Persevering Through the Mud

At the CCS Annual Meeting in February, Dave Robinson spoke about a photograph of his great-aunt Edythe he’d recently uncovered.  Edythe Moore was a missionary from Toronto, and the picture was from 1926 when she was serving with the Sunday School caravan in the Diocese of Qu’Appelle in Saskatchewan.

Edythe Moore and St. Kentigern, 1926
Edythe Moore and St. Kentigern, 1926

Edythe, along with her partner Annie Ripley, used this van in their work.  The name of their van was St. Kentigern.  (Kentigern, also known as St. Mungo, is the patron saint of Glasgow, of salmon, and of those who are bullied.  I’m not sure how that relates; just thought I’d mention it.)  Edythe and Annie slept on cots in the van and cooked meals there as well.

Because roads were impassible much of the year, they did most of their work in three months during the summer.  Records indicated that in 1926 Edythe and Annie:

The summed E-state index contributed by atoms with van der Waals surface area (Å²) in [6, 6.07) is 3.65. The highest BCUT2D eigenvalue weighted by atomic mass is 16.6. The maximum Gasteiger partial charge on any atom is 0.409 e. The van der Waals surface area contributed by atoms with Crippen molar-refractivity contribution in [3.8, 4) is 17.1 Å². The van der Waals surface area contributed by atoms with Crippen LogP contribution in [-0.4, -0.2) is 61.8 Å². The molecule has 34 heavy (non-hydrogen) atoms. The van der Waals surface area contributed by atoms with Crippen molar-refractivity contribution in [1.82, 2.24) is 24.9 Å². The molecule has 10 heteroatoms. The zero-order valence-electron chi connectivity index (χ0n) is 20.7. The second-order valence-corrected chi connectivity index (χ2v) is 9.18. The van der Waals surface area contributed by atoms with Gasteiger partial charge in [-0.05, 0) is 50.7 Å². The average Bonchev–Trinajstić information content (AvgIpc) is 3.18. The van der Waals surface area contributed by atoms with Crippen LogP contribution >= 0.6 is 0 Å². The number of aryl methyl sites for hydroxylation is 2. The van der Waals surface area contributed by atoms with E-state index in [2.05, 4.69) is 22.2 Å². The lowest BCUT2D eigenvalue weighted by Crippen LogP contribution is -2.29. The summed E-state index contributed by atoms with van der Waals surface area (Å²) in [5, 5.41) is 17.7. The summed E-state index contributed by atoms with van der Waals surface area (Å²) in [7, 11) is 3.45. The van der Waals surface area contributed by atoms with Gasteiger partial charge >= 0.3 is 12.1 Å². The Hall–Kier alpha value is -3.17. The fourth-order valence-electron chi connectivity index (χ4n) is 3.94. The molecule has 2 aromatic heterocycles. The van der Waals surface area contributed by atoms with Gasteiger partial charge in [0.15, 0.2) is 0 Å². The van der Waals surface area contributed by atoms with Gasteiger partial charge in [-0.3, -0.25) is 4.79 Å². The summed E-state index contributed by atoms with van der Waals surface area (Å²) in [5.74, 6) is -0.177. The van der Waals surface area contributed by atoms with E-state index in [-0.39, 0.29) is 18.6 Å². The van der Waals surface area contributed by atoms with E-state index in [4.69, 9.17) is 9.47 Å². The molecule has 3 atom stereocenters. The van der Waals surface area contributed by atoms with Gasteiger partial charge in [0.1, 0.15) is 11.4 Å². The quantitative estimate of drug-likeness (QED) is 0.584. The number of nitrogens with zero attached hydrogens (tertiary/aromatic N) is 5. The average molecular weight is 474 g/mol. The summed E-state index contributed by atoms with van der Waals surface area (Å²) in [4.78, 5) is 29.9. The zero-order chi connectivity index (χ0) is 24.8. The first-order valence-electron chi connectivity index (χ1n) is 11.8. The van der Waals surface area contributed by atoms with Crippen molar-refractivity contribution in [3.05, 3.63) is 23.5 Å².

• traveled 2,603 miles by caravan
  • were given rides in other vehicles for 389 miles
  • walked 8 miles
  • connected with 340 New members for Sunday School by post
  • visited 20 old members of SSBP
  • visited 250 homes
  • gave Bible lessons at 10 Day Schools
  • took 6 Services
  • made 20 addresses given to adults
  • found 80 children for Baptism and sent their names to clergy

In the example of his great-aunt, Dave saw the same kind of commitment, dedication, and perseverance that characterized the women (and men) who formed CCS.  There is work to be done.